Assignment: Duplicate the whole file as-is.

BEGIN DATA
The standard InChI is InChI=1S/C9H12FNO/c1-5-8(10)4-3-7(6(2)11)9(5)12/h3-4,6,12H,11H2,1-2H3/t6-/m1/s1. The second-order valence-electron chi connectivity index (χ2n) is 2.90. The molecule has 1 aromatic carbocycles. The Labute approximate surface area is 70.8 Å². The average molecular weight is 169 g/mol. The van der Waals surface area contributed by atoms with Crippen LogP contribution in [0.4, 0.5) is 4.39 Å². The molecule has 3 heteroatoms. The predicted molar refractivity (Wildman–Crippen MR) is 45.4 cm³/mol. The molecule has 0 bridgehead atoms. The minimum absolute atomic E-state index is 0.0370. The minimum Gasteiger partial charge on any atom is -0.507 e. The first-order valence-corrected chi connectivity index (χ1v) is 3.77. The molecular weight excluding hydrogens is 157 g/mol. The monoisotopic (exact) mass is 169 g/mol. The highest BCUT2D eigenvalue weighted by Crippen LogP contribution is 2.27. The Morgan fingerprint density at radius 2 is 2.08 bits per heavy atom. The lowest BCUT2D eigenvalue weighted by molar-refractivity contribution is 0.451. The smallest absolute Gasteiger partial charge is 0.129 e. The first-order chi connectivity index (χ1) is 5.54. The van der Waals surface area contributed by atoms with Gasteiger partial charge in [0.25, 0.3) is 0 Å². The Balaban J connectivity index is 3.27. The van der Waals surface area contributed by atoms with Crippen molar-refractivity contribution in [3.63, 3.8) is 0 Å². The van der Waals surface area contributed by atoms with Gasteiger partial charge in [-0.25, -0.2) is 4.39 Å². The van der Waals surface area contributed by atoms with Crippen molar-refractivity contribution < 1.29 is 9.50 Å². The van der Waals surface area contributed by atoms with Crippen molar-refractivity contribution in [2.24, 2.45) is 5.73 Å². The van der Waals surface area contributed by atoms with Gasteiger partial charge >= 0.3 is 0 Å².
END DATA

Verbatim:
The standard InChI is InChI=1S/C9H12FNO/c1-5-8(10)4-3-7(6(2)11)9(5)12/h3-4,6,12H,11H2,1-2H3/t6-/m1/s1. The second-order valence-electron chi connectivity index (χ2n) is 2.90. The molecule has 1 aromatic carbocycles. The Labute approximate surface area is 70.8 Å². The average molecular weight is 169 g/mol. The van der Waals surface area contributed by atoms with Crippen LogP contribution in [0.4, 0.5) is 4.39 Å². The molecule has 3 heteroatoms. The predicted molar refractivity (Wildman–Crippen MR) is 45.4 cm³/mol. The molecule has 0 bridgehead atoms. The minimum absolute atomic E-state index is 0.0370. The minimum Gasteiger partial charge on any atom is -0.507 e. The first-order valence-corrected chi connectivity index (χ1v) is 3.77. The molecular weight excluding hydrogens is 157 g/mol. The monoisotopic (exact) mass is 169 g/mol. The highest BCUT2D eigenvalue weighted by Crippen LogP contribution is 2.27. The Morgan fingerprint density at radius 2 is 2.08 bits per heavy atom. The lowest BCUT2D eigenvalue weighted by molar-refractivity contribution is 0.451. The smallest absolute Gasteiger partial charge is 0.129 e. The first-order chi connectivity index (χ1) is 5.54. The van der Waals surface area contributed by atoms with Gasteiger partial charge in [0.25, 0.3) is 0 Å². The Balaban J connectivity index is 3.27. The van der Waals surface area contributed by atoms with Crippen molar-refractivity contribution in [3.63, 3.8) is 0 Å². The van der Waals surface area contributed by atoms with Gasteiger partial charge in [-0.25, -0.2) is 4.39 Å². The van der Waals surface area contributed by atoms with Crippen molar-refractivity contribution < 1.29 is 9.50 Å². The van der Waals surface area contributed by atoms with Crippen molar-refractivity contribution in [2.24, 2.45) is 5.73 Å². The van der Waals surface area contributed by atoms with Gasteiger partial charge >= 0.3 is 0 Å².